March 30th 2020
Why we're all getting dry, itchy sore eyes right now
July 20th 2020 / 0 comment
From face mask-wearing to hayfever flare-ups, eczema, aircon and Zoom, life really does have it in for our eyes. Here are all the remedies you need
Ahh summer, the endless hazy months of sunshine and fruit salads - and itchy eyes. That unique blend of hayfever, sun, sweat and dry eyes thanks to flying and office air-con can provoke a Molotov cocktail of symptoms including eczema flare-ups, redness and stinging. Now 2020 has brought a new set of eye challenges to deal with: face masks and staring at Zoom for hours on end are making our peepers even more prone to irritation.
How do you get rid of itchy eyes and what are the best eye drops, sprays and creams for dry or sore eyes? Whatever your seasonal eye-sore, we're here to help.
Face masks and itchy eyes
Wearing a face mask is like sitting in a constant draft as far as your eyes are concerned. "When you breathe out while wearing a mask, most of the exhaled air escapes through the top of your mask," points out facialist Sarah Champman. "This means a constant stream of air is sent upwards, towards your eyes – this can dry them out and cause irritation. If you then rub your eyes, this will increase any sensitivity."
Gentle massage (see screens, below) can help reduce inflammation around the eyes, adds Sarah. A spritz of Optrex Acti Mist relieves itching and also restores the natural lipid layer helping protect the skin barrier around your eyes.
How to soothe screen-tired and itchy eyes
"Many of us are spending more time looking at our phones and computers at the moment," says Sarah Chapman. "When we gaze at a screen, we blink less, which can lead to dry, sore eyes and eye strain."
If you are working from home, keep an eye mask in the fridge and take it out when you need a refreshing boost." Sarah's own Platinum Stem Cell Eye Mask, £78 for four, has a cooling sensation that will act as a de-puffing cryotherapy treatment as well as hyaluronic acid and actives that smooth, lift, tighten and reduce lines.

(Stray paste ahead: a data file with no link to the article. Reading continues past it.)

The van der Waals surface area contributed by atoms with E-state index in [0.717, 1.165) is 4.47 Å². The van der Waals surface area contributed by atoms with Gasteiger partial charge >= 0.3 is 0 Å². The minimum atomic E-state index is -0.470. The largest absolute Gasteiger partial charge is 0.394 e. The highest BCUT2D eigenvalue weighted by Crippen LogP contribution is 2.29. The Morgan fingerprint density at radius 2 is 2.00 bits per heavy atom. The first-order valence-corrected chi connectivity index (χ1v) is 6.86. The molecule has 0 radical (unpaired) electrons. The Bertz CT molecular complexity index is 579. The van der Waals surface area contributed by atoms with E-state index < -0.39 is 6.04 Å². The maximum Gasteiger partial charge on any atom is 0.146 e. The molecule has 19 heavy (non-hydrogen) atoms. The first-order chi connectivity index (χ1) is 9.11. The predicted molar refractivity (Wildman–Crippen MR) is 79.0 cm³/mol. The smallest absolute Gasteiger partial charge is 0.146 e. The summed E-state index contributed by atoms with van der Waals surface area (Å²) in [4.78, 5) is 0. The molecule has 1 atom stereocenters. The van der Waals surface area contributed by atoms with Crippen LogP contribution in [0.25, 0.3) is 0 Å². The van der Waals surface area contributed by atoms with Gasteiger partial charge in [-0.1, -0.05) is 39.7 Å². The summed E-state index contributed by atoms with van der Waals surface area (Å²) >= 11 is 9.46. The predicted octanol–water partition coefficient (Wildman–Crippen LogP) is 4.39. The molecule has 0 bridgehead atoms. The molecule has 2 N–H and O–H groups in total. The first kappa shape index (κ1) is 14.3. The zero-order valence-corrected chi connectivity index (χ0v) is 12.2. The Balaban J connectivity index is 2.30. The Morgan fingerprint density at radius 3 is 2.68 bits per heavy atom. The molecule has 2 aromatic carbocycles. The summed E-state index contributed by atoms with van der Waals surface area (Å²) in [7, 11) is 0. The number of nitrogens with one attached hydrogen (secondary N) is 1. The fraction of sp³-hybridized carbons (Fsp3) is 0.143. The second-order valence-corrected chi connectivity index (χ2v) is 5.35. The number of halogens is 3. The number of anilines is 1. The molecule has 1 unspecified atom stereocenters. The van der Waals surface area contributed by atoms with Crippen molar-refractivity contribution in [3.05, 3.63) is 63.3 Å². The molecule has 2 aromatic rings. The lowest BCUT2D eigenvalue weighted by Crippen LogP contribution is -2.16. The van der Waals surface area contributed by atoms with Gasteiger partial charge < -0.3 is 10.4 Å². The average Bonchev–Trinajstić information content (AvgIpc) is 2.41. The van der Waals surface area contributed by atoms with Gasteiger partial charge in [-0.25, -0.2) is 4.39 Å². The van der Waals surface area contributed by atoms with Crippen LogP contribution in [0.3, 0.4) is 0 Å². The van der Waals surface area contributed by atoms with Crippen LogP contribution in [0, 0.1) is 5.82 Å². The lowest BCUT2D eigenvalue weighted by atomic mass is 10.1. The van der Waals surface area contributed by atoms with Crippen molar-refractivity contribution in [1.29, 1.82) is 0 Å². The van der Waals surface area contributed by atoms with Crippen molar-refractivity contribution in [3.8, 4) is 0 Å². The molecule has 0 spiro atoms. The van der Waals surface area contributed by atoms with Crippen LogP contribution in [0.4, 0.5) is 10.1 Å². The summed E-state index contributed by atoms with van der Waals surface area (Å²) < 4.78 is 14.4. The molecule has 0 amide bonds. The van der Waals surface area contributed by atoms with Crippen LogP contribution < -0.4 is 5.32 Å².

If your eyes are sensitive and sore, it may be best to stay away from anything containing actives. Try Intraceuticals Eye Masks, £34 with hyaluronic acid, and very soothing.
"Gentle massage movements can help to reduce inflammation around the eyes," says Sarah.
"Apply a nourishing oil or cream, this will give you some ‘slip’, so you aren’t dragging the skin." Sarah uses her own Skinesis Eye Recovery, £48. We also love Delikate Soothing Serum, £70 by Kate Sommerville which contains no actives and can be taken up to the eye bones.
How to massage delicate eye area. "Using your ring fingers to ensure you don’t damage the delicate tissue, tap, press and smooth up from the eyelid towards the forehead (this will help to give a brow-lifting effect at the same time)," says Sarah. "Work outwards, using more pressure as you move further away from the socket – this will also help with tension headaches, or if you’ve been frowning at your computer screen.
"Next, using your middle fingers, starting at the inner corner of the eyes, slide upwards and outwards with a lifting movement along the orbital bone to the outer corner of the eyes; then slide under the eyes and back to your starting position, repeating this action six times.
"These movements will help to stimulate lymphatic drainage, boost the vital supply of oxygen and nutrients to the cells, and promote a stronger skin barrier."
Hayfever and itchy eyes
Dermatologist Dr Stefanie Williams' advice is that “simple over-the-counter antihistamines such as loratadine or cetirizine usually manage to control hayfever symptoms fairly well. If this is not enough, you can get prescription medication such as a steroid nasal spray and steroid eye drops from your doctor.”
According to my GP, antihistamines are only fully effective if you start taking them a couple of months before symptoms start. It might be too late to reap the full benefits this year but make sure to plan ahead next time the frost starts to thaw.
If you prefer a natural option, try Aller-DMG by Da Vinci, £20 (the chewable tablets are £28) from Victoriahealth.com which has a great selection of natural hayfever remedies GTG's Editorial Director Victoria Woodhall has had great success with these and recommended them countless times. Be patient, they take a few days of consistent use to start working but are safe to take throughout hayfever season.
Eczema sufferers, who are likely to also suffer from hay fever, should be wary of other over-the-counter hayfever eye drops as they often contain preservatives that can irritate the skin around the eyes and even inside the eyelid, replacing pollen itch with gritty, inflamed or flaky skin. Take it from a reptile who’s been there (TMI alert: I once had an eye drop-induced cyst surgically removed from my tear-duct).